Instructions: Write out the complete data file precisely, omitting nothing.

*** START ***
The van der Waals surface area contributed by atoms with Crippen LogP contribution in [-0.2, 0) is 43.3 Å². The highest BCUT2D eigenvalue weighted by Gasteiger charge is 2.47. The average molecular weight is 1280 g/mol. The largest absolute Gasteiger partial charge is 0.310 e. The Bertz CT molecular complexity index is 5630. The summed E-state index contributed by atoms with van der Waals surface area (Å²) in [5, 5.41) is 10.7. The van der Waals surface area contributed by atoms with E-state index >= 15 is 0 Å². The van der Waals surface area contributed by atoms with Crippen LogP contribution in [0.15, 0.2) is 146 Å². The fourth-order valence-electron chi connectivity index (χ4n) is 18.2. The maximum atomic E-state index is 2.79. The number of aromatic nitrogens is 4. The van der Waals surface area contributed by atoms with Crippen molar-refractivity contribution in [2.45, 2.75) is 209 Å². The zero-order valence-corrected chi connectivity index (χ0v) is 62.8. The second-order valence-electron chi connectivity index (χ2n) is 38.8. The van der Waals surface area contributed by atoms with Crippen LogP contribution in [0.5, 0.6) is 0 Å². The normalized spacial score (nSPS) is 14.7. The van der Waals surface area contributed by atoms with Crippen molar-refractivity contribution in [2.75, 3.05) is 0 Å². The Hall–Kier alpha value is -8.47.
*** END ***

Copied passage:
The van der Waals surface area contributed by atoms with Crippen LogP contribution in [-0.2, 0) is 43.3 Å². The highest BCUT2D eigenvalue weighted by Gasteiger charge is 2.47. The average molecular weight is 1280 g/mol. The largest absolute Gasteiger partial charge is 0.310 e. The Bertz CT molecular complexity index is 5630. The summed E-state index contributed by atoms with van der Waals surface area (Å²) in [5, 5.41) is 10.7. The van der Waals surface area contributed by atoms with E-state index >= 15 is 0 Å². The van der Waals surface area contributed by atoms with Crippen LogP contribution in [0.15, 0.2) is 146 Å². The fourth-order valence-electron chi connectivity index (χ4n) is 18.2. The maximum atomic E-state index is 2.79. The number of aromatic nitrogens is 4. The van der Waals surface area contributed by atoms with Crippen molar-refractivity contribution in [2.45, 2.75) is 209 Å². The zero-order valence-corrected chi connectivity index (χ0v) is 62.8. The second-order valence-electron chi connectivity index (χ2n) is 38.8. The van der Waals surface area contributed by atoms with Crippen LogP contribution in [0.5, 0.6) is 0 Å². The normalized spacial score (nSPS) is 14.7. The van der Waals surface area contributed by atoms with Crippen molar-refractivity contribution in [2.75, 3.05) is 0 Å². The Hall–Kier alpha value is -8.47.